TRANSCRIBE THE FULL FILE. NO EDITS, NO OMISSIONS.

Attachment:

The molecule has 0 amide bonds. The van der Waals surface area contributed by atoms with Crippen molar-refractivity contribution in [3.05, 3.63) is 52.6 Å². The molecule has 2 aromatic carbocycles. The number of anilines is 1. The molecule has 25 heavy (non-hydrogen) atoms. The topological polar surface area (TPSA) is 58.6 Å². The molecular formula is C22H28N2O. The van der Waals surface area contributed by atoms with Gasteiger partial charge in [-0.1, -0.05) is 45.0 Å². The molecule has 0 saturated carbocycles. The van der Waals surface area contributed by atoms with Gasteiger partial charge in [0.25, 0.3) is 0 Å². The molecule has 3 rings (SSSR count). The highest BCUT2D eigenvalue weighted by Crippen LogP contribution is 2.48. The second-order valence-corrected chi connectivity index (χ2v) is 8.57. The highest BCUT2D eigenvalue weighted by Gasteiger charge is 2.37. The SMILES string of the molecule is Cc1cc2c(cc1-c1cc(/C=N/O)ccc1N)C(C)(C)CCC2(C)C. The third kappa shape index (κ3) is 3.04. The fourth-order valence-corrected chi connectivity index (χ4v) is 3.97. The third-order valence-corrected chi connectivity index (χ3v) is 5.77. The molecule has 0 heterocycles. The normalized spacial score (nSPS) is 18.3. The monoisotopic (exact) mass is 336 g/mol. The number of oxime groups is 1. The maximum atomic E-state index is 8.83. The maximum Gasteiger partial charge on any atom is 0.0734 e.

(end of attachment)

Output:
The molecule has 0 amide bonds. The van der Waals surface area contributed by atoms with Crippen molar-refractivity contribution in [3.05, 3.63) is 52.6 Å². The molecule has 2 aromatic carbocycles. The number of anilines is 1. The molecule has 25 heavy (non-hydrogen) atoms. The topological polar surface area (TPSA) is 58.6 Å². The molecular formula is C22H28N2O. The van der Waals surface area contributed by atoms with Gasteiger partial charge in [-0.1, -0.05) is 45.0 Å². The molecule has 0 saturated carbocycles. The van der Waals surface area contributed by atoms with Gasteiger partial charge in [0.25, 0.3) is 0 Å². The molecule has 3 rings (SSSR count). The highest BCUT2D eigenvalue weighted by Crippen LogP contribution is 2.48. The second-order valence-corrected chi connectivity index (χ2v) is 8.57. The highest BCUT2D eigenvalue weighted by Gasteiger charge is 2.37. The SMILES string of the molecule is Cc1cc2c(cc1-c1cc(/C=N/O)ccc1N)C(C)(C)CCC2(C)C. The third kappa shape index (κ3) is 3.04. The fourth-order valence-corrected chi connectivity index (χ4v) is 3.97. The third-order valence-corrected chi connectivity index (χ3v) is 5.77. The molecule has 0 heterocycles. The normalized spacial score (nSPS) is 18.3. The monoisotopic (exact) mass is 336 g/mol. The number of oxime groups is 1. The maximum atomic E-state index is 8.83. The maximum Gasteiger partial charge on any atom is 0.0734 e.